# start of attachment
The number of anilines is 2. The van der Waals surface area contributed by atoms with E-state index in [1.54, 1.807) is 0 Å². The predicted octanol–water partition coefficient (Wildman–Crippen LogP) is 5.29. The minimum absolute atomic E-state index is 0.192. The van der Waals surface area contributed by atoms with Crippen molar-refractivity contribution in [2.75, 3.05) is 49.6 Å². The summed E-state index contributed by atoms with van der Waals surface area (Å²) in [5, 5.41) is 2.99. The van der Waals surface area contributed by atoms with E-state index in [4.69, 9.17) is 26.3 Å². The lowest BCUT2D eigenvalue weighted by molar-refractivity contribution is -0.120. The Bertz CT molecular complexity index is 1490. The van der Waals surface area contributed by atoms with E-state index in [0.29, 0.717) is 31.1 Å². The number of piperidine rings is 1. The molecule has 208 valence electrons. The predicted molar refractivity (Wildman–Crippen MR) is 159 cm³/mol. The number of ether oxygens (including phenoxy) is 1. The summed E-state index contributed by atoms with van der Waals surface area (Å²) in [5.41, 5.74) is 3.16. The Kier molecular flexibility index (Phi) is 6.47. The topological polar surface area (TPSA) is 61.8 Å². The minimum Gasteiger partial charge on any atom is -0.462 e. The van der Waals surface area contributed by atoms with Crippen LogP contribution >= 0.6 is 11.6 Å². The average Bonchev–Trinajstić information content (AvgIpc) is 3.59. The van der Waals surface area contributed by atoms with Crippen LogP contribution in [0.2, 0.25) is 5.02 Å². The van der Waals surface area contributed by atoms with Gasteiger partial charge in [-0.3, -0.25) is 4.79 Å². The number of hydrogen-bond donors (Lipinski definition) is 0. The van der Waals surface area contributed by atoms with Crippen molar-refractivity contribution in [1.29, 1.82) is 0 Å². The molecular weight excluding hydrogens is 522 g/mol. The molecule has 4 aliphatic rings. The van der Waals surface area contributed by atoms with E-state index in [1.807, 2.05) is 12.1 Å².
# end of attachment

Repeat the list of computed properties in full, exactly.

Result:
The number of anilines is 2. The van der Waals surface area contributed by atoms with E-state index in [1.54, 1.807) is 0 Å². The predicted octanol–water partition coefficient (Wildman–Crippen LogP) is 5.29. The minimum absolute atomic E-state index is 0.192. The van der Waals surface area contributed by atoms with Crippen molar-refractivity contribution in [2.75, 3.05) is 49.6 Å². The summed E-state index contributed by atoms with van der Waals surface area (Å²) in [5, 5.41) is 2.99. The van der Waals surface area contributed by atoms with E-state index in [4.69, 9.17) is 26.3 Å². The lowest BCUT2D eigenvalue weighted by molar-refractivity contribution is -0.120. The Bertz CT molecular complexity index is 1490. The van der Waals surface area contributed by atoms with E-state index in [0.29, 0.717) is 31.1 Å². The number of piperidine rings is 1. The molecule has 208 valence electrons. The predicted molar refractivity (Wildman–Crippen MR) is 159 cm³/mol. The number of ether oxygens (including phenoxy) is 1. The summed E-state index contributed by atoms with van der Waals surface area (Å²) in [5.41, 5.74) is 3.16. The Kier molecular flexibility index (Phi) is 6.47. The topological polar surface area (TPSA) is 61.8 Å². The minimum Gasteiger partial charge on any atom is -0.462 e. The van der Waals surface area contributed by atoms with Crippen LogP contribution >= 0.6 is 11.6 Å². The average Bonchev–Trinajstić information content (AvgIpc) is 3.59. The van der Waals surface area contributed by atoms with Crippen LogP contribution in [0.2, 0.25) is 5.02 Å². The van der Waals surface area contributed by atoms with Gasteiger partial charge in [-0.3, -0.25) is 4.79 Å². The number of hydrogen-bond donors (Lipinski definition) is 0. The van der Waals surface area contributed by atoms with Crippen molar-refractivity contribution in [1.29, 1.82) is 0 Å². The molecular weight excluding hydrogens is 522 g/mol. The molecule has 4 aliphatic rings. The van der Waals surface area contributed by atoms with E-state index in [1.807, 2.05) is 12.1 Å².